Mumbai, Nov. 26: Warren Buffett says he has more cash than ideas. Thousands of miles away, fund managers in Mumbai are scratching their heads to find out if well-heeled investors like him share their idea of the great Indian market — and some of that money.
The answer to that question will decide if foreign institutional investors (FIIs) will be as smitten by India in 2004 as they have been this financial year — a time when they pumped in a staggering Rs 23,730 crore.
For now, nothing seems to suggest that their zest for India’s stock exchanges is waning. Except a reversal in Australia and UK, where interest rates have shown a modest rise in recent times after a long slide. Investors typically move out of stocks when rates rise.
“The growth of the Indian economy would possibly be among the highest in the world,” says Gul Tekchandani, chief investment officer of Sun F&C Mutual Fund. “So, India continues to be among the favourite investment destinations in the world,” he adds.
Arun Kejriwal of Kejriwal Research and Investment Services seconds him. The foreign investor’s worry about political stability does not stand any more — the ruling NDA alliance is into its fifth year. Nor is there a reversal of the reform process.
However, Indian brokerages and a few investment banks are not leaving anything to chance. They are courting foreign investors, including US pension funds that have been investing big in recent years. This is break from the past, when it was Europeans and south-east Asian institutional funds swarming India.
Recently, J. P. Morgan hosted leading foreign investors, an entourage that also had those who never picked Indian stocks. CLSA, a key foreign investment bank, mounted a roadshow to showcase the best of Indian Inc.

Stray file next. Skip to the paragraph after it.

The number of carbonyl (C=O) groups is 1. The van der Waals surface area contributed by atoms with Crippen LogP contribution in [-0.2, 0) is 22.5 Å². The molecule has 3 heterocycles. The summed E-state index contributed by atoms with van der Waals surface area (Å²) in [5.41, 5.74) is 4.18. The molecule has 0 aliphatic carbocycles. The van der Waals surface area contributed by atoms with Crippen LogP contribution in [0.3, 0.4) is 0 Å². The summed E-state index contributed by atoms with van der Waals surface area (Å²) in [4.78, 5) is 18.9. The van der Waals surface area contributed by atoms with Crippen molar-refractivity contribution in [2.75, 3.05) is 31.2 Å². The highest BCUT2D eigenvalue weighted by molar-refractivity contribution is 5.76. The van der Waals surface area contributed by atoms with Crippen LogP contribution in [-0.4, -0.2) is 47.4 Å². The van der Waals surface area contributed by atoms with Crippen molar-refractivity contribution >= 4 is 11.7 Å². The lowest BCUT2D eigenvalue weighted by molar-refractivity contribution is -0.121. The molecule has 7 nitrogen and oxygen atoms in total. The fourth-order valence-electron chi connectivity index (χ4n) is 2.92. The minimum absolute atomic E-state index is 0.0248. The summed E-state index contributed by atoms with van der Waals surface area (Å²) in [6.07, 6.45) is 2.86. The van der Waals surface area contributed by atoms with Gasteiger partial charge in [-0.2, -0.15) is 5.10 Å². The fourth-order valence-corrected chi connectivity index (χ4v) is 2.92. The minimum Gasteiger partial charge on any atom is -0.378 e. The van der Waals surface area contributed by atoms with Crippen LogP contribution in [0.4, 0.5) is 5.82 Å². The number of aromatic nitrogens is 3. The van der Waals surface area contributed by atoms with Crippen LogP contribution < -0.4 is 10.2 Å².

Indian companies have not been sitting back either. Some have glided across the globe in a hard-sell campaign that fund managers call “fashion parade”. Firms have also sponsored hordes of foreign investors on trips to places like Tirupur in Tamil Nadu to get a first-hand account of the renaissance in the textile industry.
ICICI Securities flew a posse of corporate top guns over for a pow-wow with Wall Street titans. The investment bank’s fourth India Unlimited conference, the second in the US, surpassed all records in terms of participation by corporate captains and policy makers, registrations by institutional investors and the number of one-to-one meetings that were organised.
The badge that these brand warriors are wearing in the FII serenade are speedy infrastructure projects, productivity gains and fiscal reforms, rejuvenated banking system and the “consumer tsunami waiting to uncoil”.
At India Unlimited, the three-day I-Sec gala, were honchos of Apollo Hospitals, Ashok Leyland, Bharat Forge, Indian Hotels, State Bank of India, Hindustan Lever, JVSL, Godrej Consumer and many more.
Even Anil Ambani, who was not part of the delegation, took time off to address fund managers through a video conference. Bajaj Auto’s Sanjiv Bajaj also pitched in that way. Vijay Kelkar was the government’s face there, clear misgivings fund managers had about policies.
So, at the end of it all, it’s over to Buffett, and his $24 billion that’s looking for promising places to go to. Folks on Dalal Street would be praying he buys into their ideas.